Hussein spoke approvingly of the decision to hang Bahadur: "He committed a crime. His age is irrelevant here. The crime is bigger. So what if he is underage?"
His opinion seems to chime with plenty of others. After Bahadur's execution, the European Union issued a statement expressing concern about the rising execution rate in Pakistan, and calling for the government to reinstate the moratorium. Dawn newspaper reported this on its website, along with a survey asking its readers if they agreed.
Overwhelmingly, they did not.
ARI SHAPIRO, HOST:
In Pakistan, a long battle to save a life has come to an end. The life was that of a death row prisoner named Aftab Bahadur. The battle was fought by his lawyers and international human rights activists. Bahadur was only 15 years old when he was convicted of a triple murder, a crime he denies. Yesterday, he was hanged. NPR's Philip Reeves reports.
PHILIP REEVES, BYLINE: Shortly before he was put to death, Aftab Bahadur sat down in his prison cell and wrote an essay. He spoke of his alienation and loneliness, of how he tried to ease this with poetry and painting and of the anguish of awaiting execution on death row. The text was released by Reprieve, a U.K.-based human rights group campaigning on Bahadur's behalf.
(SOUNDBITE OF ARCHIVED RECORDING)
UNIDENTIFIED MAN: (Reading) For many years, since I was just 15 years old, I've been stranded between life and death. It's been a complete limbo, total uncertainty about the future.
REEVES: That uncertainty ended yesterday. Bahadur was hanged just before dawn in the central jail in the city of Lahore. He was convicted in 1992 of murdering a woman and her two sons. He spent more than 22 years in prison protesting his innocence. Reprieve says his conviction was based on testimony extracted from two people who later retracted. When the murders occurred, 15 was the minimum age for legal responsibility in Pakistan. This was later raised to 18.
FARZANA BARI: I think it's very disturbing.
REEVES: That's rights campaigner Farzana Bari.
BARI: If you think by hanging children we will control the crime rate, I think that is completely misplaced understanding. And it's not going to make any difference.
REEVES: A few years back, Pakistan introduced a moratorium on capital punishment. This was lifted last December, when the Taliban massacred more than 130 kids at an army-run school in Peshawar. At least 157 people have been hanged since then, says Olof Blomqvist of Amnesty International.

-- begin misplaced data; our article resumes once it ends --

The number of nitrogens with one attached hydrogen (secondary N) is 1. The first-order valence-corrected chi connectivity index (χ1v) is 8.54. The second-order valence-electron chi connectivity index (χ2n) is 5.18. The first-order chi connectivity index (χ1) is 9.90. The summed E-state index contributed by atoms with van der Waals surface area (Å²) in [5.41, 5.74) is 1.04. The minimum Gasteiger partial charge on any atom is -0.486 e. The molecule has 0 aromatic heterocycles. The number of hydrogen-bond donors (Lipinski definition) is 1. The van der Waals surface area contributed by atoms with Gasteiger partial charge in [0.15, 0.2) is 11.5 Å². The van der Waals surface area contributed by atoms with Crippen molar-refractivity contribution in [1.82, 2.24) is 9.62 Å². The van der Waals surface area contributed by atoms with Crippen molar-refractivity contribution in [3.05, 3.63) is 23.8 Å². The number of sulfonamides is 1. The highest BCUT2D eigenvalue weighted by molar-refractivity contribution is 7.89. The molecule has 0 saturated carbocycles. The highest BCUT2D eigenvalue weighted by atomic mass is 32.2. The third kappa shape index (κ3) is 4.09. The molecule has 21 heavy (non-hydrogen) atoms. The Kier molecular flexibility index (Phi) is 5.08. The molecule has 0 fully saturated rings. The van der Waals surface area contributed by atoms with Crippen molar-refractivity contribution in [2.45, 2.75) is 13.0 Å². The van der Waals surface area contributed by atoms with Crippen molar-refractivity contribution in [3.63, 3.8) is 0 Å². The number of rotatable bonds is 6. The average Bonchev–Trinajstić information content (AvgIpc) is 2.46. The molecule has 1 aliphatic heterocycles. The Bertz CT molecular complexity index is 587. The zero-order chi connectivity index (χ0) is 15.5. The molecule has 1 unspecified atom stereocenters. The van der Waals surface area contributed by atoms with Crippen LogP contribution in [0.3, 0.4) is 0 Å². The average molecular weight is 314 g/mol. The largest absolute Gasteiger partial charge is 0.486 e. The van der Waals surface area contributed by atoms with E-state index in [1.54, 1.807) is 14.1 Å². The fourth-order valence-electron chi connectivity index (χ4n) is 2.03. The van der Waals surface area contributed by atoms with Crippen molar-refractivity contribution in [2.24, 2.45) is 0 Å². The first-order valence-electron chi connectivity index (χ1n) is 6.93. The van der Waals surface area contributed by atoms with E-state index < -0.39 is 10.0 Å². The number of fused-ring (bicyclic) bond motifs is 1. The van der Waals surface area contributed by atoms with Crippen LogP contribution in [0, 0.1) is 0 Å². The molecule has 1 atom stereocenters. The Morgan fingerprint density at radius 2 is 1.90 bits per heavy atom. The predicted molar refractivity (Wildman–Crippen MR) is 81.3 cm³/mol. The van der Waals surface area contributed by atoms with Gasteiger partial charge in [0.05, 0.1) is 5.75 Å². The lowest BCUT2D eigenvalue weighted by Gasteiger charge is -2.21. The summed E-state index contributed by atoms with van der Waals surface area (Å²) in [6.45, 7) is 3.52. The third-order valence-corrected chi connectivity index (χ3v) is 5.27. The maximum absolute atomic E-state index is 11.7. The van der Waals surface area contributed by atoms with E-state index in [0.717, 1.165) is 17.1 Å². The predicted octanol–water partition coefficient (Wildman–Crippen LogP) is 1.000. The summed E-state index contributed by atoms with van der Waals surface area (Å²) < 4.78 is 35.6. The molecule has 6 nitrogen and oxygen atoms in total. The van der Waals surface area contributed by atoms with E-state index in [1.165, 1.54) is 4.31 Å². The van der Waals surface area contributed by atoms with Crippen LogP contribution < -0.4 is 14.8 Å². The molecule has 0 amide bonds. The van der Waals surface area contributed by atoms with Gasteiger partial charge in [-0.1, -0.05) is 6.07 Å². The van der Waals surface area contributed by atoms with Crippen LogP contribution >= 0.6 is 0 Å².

OLOF BLOMQVIST: I think what we've seen in Pakistan in the last six months has been incredibly alarming. Pakistan is quickly becoming one of the world's top executioners.
REEVES: The execution's being condemned by groups and individuals worldwide. Bahadur was a Christian. Church leaders were among the thousands who'd appealed for him to be spared. In Pakistan, his death's getting scant attention. So is the wave of recent executions here. Shoppers in a market in Islamabad today spoke approvingly of the return of capital punishment. This is storekeeper Khadim Hussein.
KHADIM HUSSEIN: (Through interpreter) Whatever type of crime is committed, punishment must be given. This is an Islamic law. God and prophet also say the same.
REEVES: Hussein approves of the decision to hang Bahadur.
HUSSEIN: (Through interpreter) He committed a crime. His age is irrelevant here. The crime is bigger. So what if he's under age?
REEVES: The concerns of rights activists extend way beyond the Bahadur case. They say in Pakistan, convictions are sometimes secured by torture or depend on the ability to pay a bribe. Farzana Bari says Pakistan's almost daily executions should stop.
BARI: The way criminal justice system is being so corrupt and so full of flaws, we do not want, you know, death penalty to be, you know, given to anybody in Pakistan.
REEVES: The executions continue. In the last two days, there have been three. Philip Reeves, NPR News, Islamabad. Transcript provided by NPR, Copyright NPR.